We thank Dr Vanjare and colleagues for their interest in our article and for fostering this discussion, which has enabled us to provide further insight into the performance of this conceptually simple, yet remarkably controversial, test.

References

Weir NA, Brown AW, Shlobin OA, et al. The influence of alternative instruction on 6-min walk test distance. Chest. 2013;144(6):1900-1905.
 
ATS Committee on Proficiency Standards for Clinical Pulmonary Function Laboratories. ATS statement: guidelines for the six-minute walk test. Am J Respir Crit Care Med. 2002;166(1):111-117.
 
Moy ML, Weston NA, Wilson EJ, Hess ML, Richardson CR. A pilot study of an Internet walking program and pedometer in COPD. Respir Med. 2012;106(9):1342-1350.
 
Quon BS, Patrick DL, Edwards TC, et al. Feasibility of using pedometers to measure daily step counts in cystic fibrosis and an assessment of its responsiveness to changes in health state. J Cyst Fibros. 2012;11(3):216-222.
 
Gabler NB, French B, Strom BL, et al. Validation of 6-minute walk distance as a surrogate end point in pulmonary arterial hypertension trials. Circulation. 2012;126(3):349-356.
 

Figures

Tables

Table Graphic Jump Location
Table 1 —Variation and Reproducibility in Walk Distance With Differing Instructions (n = 12)

Data are presented as median (interquartile range). 6MWT = 6-min walk test.

Table Graphic Jump Location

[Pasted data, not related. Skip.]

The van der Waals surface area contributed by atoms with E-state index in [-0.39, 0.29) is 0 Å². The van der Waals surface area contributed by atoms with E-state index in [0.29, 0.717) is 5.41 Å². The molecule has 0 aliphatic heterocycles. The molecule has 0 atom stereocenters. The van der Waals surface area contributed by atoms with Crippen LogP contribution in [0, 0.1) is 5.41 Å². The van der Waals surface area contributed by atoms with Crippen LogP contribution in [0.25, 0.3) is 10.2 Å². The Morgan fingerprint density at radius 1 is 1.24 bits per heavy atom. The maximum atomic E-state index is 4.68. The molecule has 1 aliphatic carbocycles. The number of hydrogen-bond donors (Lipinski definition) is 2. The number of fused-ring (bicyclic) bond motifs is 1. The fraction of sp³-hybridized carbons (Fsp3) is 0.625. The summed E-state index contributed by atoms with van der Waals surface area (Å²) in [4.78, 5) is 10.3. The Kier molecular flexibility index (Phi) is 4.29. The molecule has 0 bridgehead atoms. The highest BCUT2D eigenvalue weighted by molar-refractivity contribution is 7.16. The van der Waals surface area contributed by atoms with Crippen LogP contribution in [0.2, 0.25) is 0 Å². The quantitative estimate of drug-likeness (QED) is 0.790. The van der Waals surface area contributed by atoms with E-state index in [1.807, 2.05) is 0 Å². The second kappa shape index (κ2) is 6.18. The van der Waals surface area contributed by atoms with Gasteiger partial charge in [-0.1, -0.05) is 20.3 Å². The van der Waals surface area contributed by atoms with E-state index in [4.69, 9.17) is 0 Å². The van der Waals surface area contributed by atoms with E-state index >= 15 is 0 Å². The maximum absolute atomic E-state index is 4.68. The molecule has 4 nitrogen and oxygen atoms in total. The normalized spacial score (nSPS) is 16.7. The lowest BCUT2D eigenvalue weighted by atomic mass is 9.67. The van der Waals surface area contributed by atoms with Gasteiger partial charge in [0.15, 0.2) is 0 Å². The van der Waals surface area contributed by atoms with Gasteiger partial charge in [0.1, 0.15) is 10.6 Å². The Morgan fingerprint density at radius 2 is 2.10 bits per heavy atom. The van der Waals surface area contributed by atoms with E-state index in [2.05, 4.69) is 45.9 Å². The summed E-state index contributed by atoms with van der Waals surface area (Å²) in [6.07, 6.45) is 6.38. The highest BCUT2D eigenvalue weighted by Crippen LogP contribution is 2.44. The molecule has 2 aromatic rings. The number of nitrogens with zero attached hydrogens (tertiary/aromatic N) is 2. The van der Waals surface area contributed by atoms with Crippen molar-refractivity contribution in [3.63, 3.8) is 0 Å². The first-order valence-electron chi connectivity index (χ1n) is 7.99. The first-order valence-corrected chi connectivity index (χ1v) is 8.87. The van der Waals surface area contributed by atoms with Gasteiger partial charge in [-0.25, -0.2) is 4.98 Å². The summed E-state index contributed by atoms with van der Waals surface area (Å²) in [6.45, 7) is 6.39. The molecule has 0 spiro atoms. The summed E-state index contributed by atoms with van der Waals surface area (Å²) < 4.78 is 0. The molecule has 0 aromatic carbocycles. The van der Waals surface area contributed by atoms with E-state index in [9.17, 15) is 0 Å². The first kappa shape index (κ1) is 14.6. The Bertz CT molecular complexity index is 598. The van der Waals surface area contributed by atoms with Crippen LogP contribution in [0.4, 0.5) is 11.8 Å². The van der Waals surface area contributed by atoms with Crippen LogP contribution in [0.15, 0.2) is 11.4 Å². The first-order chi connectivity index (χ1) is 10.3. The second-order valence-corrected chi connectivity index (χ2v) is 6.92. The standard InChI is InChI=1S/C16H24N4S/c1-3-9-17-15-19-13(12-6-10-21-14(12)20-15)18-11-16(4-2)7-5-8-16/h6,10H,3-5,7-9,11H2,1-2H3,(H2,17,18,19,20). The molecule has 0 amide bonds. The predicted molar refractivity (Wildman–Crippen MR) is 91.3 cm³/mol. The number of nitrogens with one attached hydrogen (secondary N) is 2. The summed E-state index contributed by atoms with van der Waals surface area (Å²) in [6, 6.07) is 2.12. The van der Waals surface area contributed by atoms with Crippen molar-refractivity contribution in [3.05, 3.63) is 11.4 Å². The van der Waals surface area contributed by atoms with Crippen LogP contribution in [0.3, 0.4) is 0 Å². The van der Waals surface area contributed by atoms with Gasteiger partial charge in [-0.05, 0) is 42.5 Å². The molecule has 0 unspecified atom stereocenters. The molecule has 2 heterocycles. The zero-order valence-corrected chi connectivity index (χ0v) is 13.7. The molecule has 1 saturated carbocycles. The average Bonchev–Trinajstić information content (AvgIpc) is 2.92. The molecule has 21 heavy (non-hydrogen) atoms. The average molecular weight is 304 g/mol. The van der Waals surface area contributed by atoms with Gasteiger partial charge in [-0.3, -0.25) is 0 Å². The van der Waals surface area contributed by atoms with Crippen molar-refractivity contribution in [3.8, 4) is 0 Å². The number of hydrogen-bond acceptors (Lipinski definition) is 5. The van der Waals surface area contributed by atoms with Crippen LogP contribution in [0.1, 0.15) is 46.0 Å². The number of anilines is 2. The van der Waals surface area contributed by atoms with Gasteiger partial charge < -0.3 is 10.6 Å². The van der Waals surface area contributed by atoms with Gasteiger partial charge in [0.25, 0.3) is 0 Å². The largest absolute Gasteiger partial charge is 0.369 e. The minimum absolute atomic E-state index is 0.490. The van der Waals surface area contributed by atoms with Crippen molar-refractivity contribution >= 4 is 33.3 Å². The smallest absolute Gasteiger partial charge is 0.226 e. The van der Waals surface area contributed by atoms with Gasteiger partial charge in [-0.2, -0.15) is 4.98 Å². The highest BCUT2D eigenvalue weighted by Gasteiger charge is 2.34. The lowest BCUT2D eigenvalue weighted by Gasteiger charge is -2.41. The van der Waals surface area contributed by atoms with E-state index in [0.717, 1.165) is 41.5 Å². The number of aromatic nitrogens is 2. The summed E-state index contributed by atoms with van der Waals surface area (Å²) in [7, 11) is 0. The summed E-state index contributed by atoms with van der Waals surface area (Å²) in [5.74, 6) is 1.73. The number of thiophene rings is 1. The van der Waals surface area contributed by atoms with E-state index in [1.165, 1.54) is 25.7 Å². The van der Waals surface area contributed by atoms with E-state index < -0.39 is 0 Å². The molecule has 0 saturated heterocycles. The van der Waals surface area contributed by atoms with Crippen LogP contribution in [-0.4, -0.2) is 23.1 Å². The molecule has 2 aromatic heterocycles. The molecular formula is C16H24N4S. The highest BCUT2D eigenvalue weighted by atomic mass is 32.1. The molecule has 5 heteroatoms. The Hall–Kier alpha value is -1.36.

Table 2 —Difference in Distance by Sequence of Walk Type

Data are presented as median (interquartile range).

References

Weir NA, Brown AW, Shlobin OA, et al. The influence of alternative instruction on 6-min walk test distance. Chest. 2013;144(6):1900-1905.
 
ATS Committee on Proficiency Standards for Clinical Pulmonary Function Laboratories. ATS statement: guidelines for the six-minute walk test. Am J Respir Crit Care Med. 2002;166(1):111-117.
 
Moy ML, Weston NA, Wilson EJ, Hess ML, Richardson CR. A pilot study of an Internet walking program and pedometer in COPD. Respir Med. 2012;106(9):1342-1350.
 
Quon BS, Patrick DL, Edwards TC, et al. Feasibility of using pedometers to measure daily step counts in cystic fibrosis and an assessment of its responsiveness to changes in health state. J Cyst Fibros. 2012;11(3):216-222.
 
Gabler NB, French B, Strom BL, et al. Validation of 6-minute walk distance as a surrogate end point in pulmonary arterial hypertension trials. Circulation. 2012;126(3):349-356.